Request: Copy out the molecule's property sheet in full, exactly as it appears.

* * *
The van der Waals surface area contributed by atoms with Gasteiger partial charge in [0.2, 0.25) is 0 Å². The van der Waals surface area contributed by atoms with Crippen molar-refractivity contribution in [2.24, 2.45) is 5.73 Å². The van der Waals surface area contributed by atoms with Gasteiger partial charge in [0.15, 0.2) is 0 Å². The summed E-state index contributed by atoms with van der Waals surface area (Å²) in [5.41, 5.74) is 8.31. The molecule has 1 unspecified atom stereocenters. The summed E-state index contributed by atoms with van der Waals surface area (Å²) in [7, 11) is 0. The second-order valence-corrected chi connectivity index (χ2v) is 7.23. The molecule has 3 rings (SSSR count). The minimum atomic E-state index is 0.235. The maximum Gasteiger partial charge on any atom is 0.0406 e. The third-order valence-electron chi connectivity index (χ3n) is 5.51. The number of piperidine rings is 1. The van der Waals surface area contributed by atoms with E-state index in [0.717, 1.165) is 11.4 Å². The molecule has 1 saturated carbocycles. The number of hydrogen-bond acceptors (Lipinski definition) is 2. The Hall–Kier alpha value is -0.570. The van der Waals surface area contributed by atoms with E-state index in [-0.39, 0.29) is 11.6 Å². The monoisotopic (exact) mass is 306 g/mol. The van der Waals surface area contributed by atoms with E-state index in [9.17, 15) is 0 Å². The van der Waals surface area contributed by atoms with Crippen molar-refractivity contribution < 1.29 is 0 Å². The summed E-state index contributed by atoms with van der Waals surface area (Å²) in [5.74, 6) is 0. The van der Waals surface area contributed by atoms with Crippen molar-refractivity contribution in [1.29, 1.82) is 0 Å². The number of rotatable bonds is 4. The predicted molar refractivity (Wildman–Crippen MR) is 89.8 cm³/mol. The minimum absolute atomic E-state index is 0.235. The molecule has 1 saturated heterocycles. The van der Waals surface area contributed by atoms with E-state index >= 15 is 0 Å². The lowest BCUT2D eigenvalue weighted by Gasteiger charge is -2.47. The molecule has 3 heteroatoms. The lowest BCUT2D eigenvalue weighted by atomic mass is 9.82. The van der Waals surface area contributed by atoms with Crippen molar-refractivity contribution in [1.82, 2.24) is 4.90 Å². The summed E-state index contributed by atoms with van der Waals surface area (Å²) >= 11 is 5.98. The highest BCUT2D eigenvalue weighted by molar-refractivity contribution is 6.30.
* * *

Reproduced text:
The van der Waals surface area contributed by atoms with Gasteiger partial charge in [0.2, 0.25) is 0 Å². The van der Waals surface area contributed by atoms with Crippen molar-refractivity contribution in [2.24, 2.45) is 5.73 Å². The van der Waals surface area contributed by atoms with Gasteiger partial charge in [0.15, 0.2) is 0 Å². The summed E-state index contributed by atoms with van der Waals surface area (Å²) in [5.41, 5.74) is 8.31. The molecule has 1 unspecified atom stereocenters. The summed E-state index contributed by atoms with van der Waals surface area (Å²) in [7, 11) is 0. The second-order valence-corrected chi connectivity index (χ2v) is 7.23. The molecule has 3 rings (SSSR count). The minimum atomic E-state index is 0.235. The maximum Gasteiger partial charge on any atom is 0.0406 e. The third-order valence-electron chi connectivity index (χ3n) is 5.51. The number of piperidine rings is 1. The van der Waals surface area contributed by atoms with E-state index in [0.717, 1.165) is 11.4 Å². The molecule has 1 saturated carbocycles. The number of hydrogen-bond acceptors (Lipinski definition) is 2. The Hall–Kier alpha value is -0.570. The van der Waals surface area contributed by atoms with E-state index in [-0.39, 0.29) is 11.6 Å². The monoisotopic (exact) mass is 306 g/mol. The van der Waals surface area contributed by atoms with E-state index in [9.17, 15) is 0 Å². The van der Waals surface area contributed by atoms with Crippen molar-refractivity contribution < 1.29 is 0 Å². The summed E-state index contributed by atoms with van der Waals surface area (Å²) in [5.74, 6) is 0. The van der Waals surface area contributed by atoms with Crippen molar-refractivity contribution in [1.29, 1.82) is 0 Å². The number of rotatable bonds is 4. The predicted molar refractivity (Wildman–Crippen MR) is 89.8 cm³/mol. The minimum absolute atomic E-state index is 0.235. The molecule has 1 saturated heterocycles. The van der Waals surface area contributed by atoms with E-state index >= 15 is 0 Å². The lowest BCUT2D eigenvalue weighted by Gasteiger charge is -2.47. The molecule has 3 heteroatoms. The lowest BCUT2D eigenvalue weighted by atomic mass is 9.82. The van der Waals surface area contributed by atoms with Crippen molar-refractivity contribution in [1.82, 2.24) is 4.90 Å². The summed E-state index contributed by atoms with van der Waals surface area (Å²) >= 11 is 5.98. The highest BCUT2D eigenvalue weighted by molar-refractivity contribution is 6.30.